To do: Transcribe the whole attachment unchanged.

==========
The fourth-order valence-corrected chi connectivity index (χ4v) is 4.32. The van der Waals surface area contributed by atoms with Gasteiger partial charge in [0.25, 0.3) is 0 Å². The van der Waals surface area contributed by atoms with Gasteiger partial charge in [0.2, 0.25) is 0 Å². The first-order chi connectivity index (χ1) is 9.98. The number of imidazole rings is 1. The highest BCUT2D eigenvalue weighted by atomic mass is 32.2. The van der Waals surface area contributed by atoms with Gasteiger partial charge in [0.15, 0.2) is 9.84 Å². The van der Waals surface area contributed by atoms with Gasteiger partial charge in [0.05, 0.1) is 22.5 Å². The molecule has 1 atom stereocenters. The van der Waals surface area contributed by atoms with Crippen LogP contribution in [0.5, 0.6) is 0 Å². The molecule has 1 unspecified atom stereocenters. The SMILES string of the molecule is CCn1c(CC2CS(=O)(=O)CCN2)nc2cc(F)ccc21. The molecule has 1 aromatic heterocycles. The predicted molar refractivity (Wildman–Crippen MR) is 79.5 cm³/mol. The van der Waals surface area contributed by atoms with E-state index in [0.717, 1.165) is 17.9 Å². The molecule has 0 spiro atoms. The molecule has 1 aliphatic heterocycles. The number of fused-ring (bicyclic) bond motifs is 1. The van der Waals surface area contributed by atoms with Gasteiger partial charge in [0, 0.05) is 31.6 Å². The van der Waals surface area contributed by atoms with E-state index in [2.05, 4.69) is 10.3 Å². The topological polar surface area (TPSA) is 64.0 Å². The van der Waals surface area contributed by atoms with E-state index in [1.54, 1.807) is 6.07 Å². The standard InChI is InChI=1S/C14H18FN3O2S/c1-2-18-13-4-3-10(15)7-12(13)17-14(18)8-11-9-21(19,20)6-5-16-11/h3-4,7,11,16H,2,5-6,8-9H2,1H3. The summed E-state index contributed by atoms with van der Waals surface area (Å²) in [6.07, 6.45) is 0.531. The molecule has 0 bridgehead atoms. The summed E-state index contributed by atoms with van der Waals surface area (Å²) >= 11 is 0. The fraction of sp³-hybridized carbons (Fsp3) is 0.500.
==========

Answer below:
The fourth-order valence-corrected chi connectivity index (χ4v) is 4.32. The van der Waals surface area contributed by atoms with Gasteiger partial charge in [0.25, 0.3) is 0 Å². The van der Waals surface area contributed by atoms with Gasteiger partial charge in [0.2, 0.25) is 0 Å². The first-order chi connectivity index (χ1) is 9.98. The number of imidazole rings is 1. The highest BCUT2D eigenvalue weighted by atomic mass is 32.2. The van der Waals surface area contributed by atoms with Gasteiger partial charge in [0.15, 0.2) is 9.84 Å². The van der Waals surface area contributed by atoms with Gasteiger partial charge in [0.05, 0.1) is 22.5 Å². The molecule has 1 atom stereocenters. The van der Waals surface area contributed by atoms with Crippen LogP contribution in [0.5, 0.6) is 0 Å². The molecule has 1 unspecified atom stereocenters. The SMILES string of the molecule is CCn1c(CC2CS(=O)(=O)CCN2)nc2cc(F)ccc21. The molecule has 1 aromatic heterocycles. The predicted molar refractivity (Wildman–Crippen MR) is 79.5 cm³/mol. The van der Waals surface area contributed by atoms with E-state index in [0.717, 1.165) is 17.9 Å². The molecule has 0 spiro atoms. The molecule has 1 aliphatic heterocycles. The number of fused-ring (bicyclic) bond motifs is 1. The van der Waals surface area contributed by atoms with Gasteiger partial charge in [0, 0.05) is 31.6 Å². The van der Waals surface area contributed by atoms with E-state index in [2.05, 4.69) is 10.3 Å². The topological polar surface area (TPSA) is 64.0 Å². The van der Waals surface area contributed by atoms with E-state index in [1.54, 1.807) is 6.07 Å². The standard InChI is InChI=1S/C14H18FN3O2S/c1-2-18-13-4-3-10(15)7-12(13)17-14(18)8-11-9-21(19,20)6-5-16-11/h3-4,7,11,16H,2,5-6,8-9H2,1H3. The summed E-state index contributed by atoms with van der Waals surface area (Å²) in [6.07, 6.45) is 0.531. The molecule has 0 bridgehead atoms. The summed E-state index contributed by atoms with van der Waals surface area (Å²) >= 11 is 0. The fraction of sp³-hybridized carbons (Fsp3) is 0.500.